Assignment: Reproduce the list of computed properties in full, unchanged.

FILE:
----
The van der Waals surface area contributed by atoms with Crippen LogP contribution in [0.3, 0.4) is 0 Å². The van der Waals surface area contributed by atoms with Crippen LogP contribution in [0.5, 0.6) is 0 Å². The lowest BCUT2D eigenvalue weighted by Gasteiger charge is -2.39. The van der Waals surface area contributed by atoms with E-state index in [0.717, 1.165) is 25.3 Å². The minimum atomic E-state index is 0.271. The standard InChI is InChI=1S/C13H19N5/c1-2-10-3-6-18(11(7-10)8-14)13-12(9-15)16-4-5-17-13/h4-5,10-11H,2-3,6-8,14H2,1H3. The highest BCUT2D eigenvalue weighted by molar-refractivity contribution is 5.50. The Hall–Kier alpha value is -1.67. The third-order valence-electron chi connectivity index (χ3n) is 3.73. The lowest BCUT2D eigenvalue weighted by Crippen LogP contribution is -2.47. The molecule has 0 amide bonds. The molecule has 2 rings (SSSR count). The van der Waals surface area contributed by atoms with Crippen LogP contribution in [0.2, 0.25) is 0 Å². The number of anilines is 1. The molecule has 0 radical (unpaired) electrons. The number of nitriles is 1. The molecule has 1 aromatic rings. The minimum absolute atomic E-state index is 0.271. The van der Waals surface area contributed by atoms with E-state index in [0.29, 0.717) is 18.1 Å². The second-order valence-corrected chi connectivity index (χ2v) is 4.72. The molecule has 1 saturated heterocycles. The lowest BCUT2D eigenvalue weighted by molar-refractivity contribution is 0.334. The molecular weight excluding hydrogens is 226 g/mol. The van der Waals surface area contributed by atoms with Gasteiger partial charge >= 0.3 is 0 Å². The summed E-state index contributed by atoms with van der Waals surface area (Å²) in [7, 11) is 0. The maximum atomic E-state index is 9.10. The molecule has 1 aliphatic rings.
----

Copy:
The van der Waals surface area contributed by atoms with Crippen LogP contribution in [0.3, 0.4) is 0 Å². The van der Waals surface area contributed by atoms with Crippen LogP contribution in [0.5, 0.6) is 0 Å². The lowest BCUT2D eigenvalue weighted by Gasteiger charge is -2.39. The van der Waals surface area contributed by atoms with E-state index in [0.717, 1.165) is 25.3 Å². The minimum atomic E-state index is 0.271. The standard InChI is InChI=1S/C13H19N5/c1-2-10-3-6-18(11(7-10)8-14)13-12(9-15)16-4-5-17-13/h4-5,10-11H,2-3,6-8,14H2,1H3. The highest BCUT2D eigenvalue weighted by molar-refractivity contribution is 5.50. The Hall–Kier alpha value is -1.67. The third-order valence-electron chi connectivity index (χ3n) is 3.73. The lowest BCUT2D eigenvalue weighted by Crippen LogP contribution is -2.47. The molecule has 0 amide bonds. The molecule has 2 rings (SSSR count). The van der Waals surface area contributed by atoms with Crippen LogP contribution in [0.2, 0.25) is 0 Å². The number of anilines is 1. The molecule has 0 radical (unpaired) electrons. The number of nitriles is 1. The molecule has 1 aromatic rings. The minimum absolute atomic E-state index is 0.271. The van der Waals surface area contributed by atoms with E-state index in [0.29, 0.717) is 18.1 Å². The second-order valence-corrected chi connectivity index (χ2v) is 4.72. The molecule has 1 saturated heterocycles. The lowest BCUT2D eigenvalue weighted by molar-refractivity contribution is 0.334. The molecular weight excluding hydrogens is 226 g/mol. The van der Waals surface area contributed by atoms with Gasteiger partial charge >= 0.3 is 0 Å². The summed E-state index contributed by atoms with van der Waals surface area (Å²) in [7, 11) is 0. The maximum atomic E-state index is 9.10. The molecule has 1 aliphatic rings.